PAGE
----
drive an additional reduction of 10 g of CO2/km would be introduced to reach the EU‘s goal
of 120 g of CO2/km**.

This will be no easy task. In 2006, the average amount of CO2 emissions for new cars sold
in Europe was 160 g/km***. This means that for the six-year period between 2006 and 2012,
carmakers must achieve a reduction of 30 g/km in the average level of CO 2 emissions for all
their models, from 160 g/km in 2006 to 130 g/km in 2012).

This is where the Michelin Energy Saver can play a critical role, since the tyre alone can
reduce CO2 emissions by an average of 4 g/km, out of the 30 g/km improvement that
carmakers must achieve without them having to make any other changes in their
current vehicle range. For carmakers, this represents a ―plug and play‖ solution.

Thanks to Michelin‘s innovations, automobile manufacturers have found an important ally in
their search for environmental protection solutions. Moreover, they are willing to pay for
Michelin Energy Saver technology since it helps them achieve their goals of reducing fuel
consumption and CO2 emissions.

This approach is reflected in the partnership between Michelin and Peugeot during the
development of the Peugeot 308. The fuel efficiency of models equipped with 1.6 HDi
engines was due in-part to Michelin Energy Saver tyres, which were fitted on the cars as part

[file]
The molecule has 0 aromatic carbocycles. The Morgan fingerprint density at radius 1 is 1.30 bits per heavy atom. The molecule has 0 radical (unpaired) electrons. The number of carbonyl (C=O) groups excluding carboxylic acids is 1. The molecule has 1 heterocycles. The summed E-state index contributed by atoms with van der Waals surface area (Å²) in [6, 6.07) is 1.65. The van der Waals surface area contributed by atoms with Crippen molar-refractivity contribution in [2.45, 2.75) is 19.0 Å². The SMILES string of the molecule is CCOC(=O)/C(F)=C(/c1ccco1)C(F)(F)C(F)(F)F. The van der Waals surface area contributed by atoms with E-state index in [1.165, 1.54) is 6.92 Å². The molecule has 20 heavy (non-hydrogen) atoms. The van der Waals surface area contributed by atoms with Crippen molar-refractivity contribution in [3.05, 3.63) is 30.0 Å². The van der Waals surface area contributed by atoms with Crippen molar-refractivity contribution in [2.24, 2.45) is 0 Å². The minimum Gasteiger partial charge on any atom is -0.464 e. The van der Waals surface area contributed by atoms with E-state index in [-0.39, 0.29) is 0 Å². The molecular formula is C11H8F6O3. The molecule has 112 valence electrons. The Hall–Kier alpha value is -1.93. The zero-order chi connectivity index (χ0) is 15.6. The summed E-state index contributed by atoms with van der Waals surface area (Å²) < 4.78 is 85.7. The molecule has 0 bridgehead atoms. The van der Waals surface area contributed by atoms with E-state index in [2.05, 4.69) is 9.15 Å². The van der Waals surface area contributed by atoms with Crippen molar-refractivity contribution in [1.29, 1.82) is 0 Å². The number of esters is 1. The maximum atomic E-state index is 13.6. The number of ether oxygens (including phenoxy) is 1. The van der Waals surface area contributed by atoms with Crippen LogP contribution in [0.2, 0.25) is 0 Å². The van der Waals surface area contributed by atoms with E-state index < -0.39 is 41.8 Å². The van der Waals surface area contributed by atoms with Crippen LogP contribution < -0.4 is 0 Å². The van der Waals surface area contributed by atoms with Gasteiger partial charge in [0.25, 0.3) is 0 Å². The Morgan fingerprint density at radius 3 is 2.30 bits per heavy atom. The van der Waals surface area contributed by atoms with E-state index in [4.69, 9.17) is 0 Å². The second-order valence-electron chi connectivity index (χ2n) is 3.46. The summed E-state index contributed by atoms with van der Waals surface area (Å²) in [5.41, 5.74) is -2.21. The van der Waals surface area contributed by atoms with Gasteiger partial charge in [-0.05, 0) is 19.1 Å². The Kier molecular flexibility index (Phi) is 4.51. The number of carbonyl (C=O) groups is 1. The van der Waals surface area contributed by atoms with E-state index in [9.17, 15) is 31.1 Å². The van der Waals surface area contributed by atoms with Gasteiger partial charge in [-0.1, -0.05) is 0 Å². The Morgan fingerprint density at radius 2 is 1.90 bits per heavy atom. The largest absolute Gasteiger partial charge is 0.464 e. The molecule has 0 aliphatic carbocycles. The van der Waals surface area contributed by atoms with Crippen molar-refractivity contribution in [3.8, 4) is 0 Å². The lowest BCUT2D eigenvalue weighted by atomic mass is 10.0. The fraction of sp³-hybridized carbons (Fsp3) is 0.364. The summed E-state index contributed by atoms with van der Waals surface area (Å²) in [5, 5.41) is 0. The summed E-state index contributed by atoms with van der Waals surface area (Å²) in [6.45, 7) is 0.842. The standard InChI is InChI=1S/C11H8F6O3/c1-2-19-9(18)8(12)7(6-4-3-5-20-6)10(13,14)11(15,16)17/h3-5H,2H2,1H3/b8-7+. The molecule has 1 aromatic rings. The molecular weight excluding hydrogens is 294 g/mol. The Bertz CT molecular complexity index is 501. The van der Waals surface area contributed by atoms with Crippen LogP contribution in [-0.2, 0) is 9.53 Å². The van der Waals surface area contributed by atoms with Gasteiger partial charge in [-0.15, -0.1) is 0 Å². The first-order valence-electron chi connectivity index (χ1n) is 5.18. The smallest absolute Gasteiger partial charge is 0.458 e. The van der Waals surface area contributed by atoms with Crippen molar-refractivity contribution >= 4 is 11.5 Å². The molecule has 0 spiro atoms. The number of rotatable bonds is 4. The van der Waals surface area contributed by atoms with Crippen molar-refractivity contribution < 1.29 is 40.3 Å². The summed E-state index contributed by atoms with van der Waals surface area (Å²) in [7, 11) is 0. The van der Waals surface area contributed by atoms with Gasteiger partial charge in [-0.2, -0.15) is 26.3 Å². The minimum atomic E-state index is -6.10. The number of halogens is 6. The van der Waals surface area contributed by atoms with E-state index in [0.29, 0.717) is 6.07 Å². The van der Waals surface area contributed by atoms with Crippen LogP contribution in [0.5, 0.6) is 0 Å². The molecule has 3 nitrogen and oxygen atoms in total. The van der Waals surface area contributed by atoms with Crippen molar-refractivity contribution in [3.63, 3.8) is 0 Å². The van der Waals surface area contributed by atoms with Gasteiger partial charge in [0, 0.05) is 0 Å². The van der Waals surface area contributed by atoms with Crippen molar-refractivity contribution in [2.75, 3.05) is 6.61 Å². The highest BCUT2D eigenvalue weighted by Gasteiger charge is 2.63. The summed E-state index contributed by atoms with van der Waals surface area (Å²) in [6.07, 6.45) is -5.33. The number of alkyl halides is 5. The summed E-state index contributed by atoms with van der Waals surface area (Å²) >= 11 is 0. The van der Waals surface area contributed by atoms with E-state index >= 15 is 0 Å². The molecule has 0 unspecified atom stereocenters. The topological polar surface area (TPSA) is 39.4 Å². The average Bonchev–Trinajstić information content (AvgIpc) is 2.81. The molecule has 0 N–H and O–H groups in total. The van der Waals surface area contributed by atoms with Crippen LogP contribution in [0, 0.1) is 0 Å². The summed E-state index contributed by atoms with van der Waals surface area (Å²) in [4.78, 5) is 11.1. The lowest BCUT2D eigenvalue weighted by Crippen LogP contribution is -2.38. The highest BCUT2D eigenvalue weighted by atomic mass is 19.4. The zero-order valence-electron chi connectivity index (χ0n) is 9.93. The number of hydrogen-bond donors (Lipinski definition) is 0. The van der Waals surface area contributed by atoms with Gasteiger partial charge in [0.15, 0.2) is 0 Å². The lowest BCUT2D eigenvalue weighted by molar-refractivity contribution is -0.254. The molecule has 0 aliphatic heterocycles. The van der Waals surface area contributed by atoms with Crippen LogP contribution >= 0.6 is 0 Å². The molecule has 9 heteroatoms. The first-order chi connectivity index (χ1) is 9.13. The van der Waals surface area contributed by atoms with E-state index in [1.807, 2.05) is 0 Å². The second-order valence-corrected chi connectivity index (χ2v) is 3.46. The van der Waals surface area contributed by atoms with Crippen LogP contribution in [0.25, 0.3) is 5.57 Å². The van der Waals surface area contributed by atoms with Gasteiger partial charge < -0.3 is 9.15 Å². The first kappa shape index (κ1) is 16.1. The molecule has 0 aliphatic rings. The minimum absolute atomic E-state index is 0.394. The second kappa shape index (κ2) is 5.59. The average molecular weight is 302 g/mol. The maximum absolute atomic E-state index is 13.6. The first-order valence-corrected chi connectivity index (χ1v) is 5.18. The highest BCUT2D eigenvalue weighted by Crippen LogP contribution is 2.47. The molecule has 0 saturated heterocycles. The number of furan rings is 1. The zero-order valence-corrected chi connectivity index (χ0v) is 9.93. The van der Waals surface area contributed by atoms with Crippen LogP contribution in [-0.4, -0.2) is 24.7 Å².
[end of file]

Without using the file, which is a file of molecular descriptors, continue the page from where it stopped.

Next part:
of an exclusive agreement.

In 2008 – its first year on the market – the Michelin Energy Saver is already being delivered
to other carmakers like Fiat and Renault. The Michelin Energy Saver range is also certified
by Mercedes or in the process of being certified by other carmakers, including Toyota,
Volkswagen and Volvo.




*Source: European Union, COM (2006) 545
**Source: European Union, COM (2007) 856 final
***Source: Reducing CO2 Emissions from New Cars: A Study of Major Car Manufacturers'
Progress in 2006. November 2007. European Federation for Transport and Environment
(T&E)
Fact sheet 4 (The market)


The following is a partial list of the models for which the Michelin Energy Saver has been
certified as equipment or is in the process of being certified (―in progress‖).

- ALFA ROMEO        Junior (in progress)            - OPEL                Corsa (in progress)
- CITROËN           Berlingo                        - PEUGEOT             207
- CITROËN           Partner                         - PEUGEOT             308
- FIAT              Fiorino                         - RENAULT             Twingo
- FIAT              Minicargo                       - RENAULT             Clio
- FIAT              500                             - TOYOTA              Yaris (in progress)
- HYUNDAI           I30 (in progress)               - VOLKSWAGEN          Golf (in progress)
- LANCIA            Delta (in progress)             - VOLVO               V70
- MERCEDES          B Class                         - VOLVO               S80
- MERCEDES          C Class


    The Michelin Energy Saver and its market

The Michelin Energy Saver was thus designed to equip as many automobiles in the market
as possible – from small city cars to saloons, coupes and MPVs. From its market
introduction, the tyre will be available in 29 sizes and that number will increase to 42 by mid-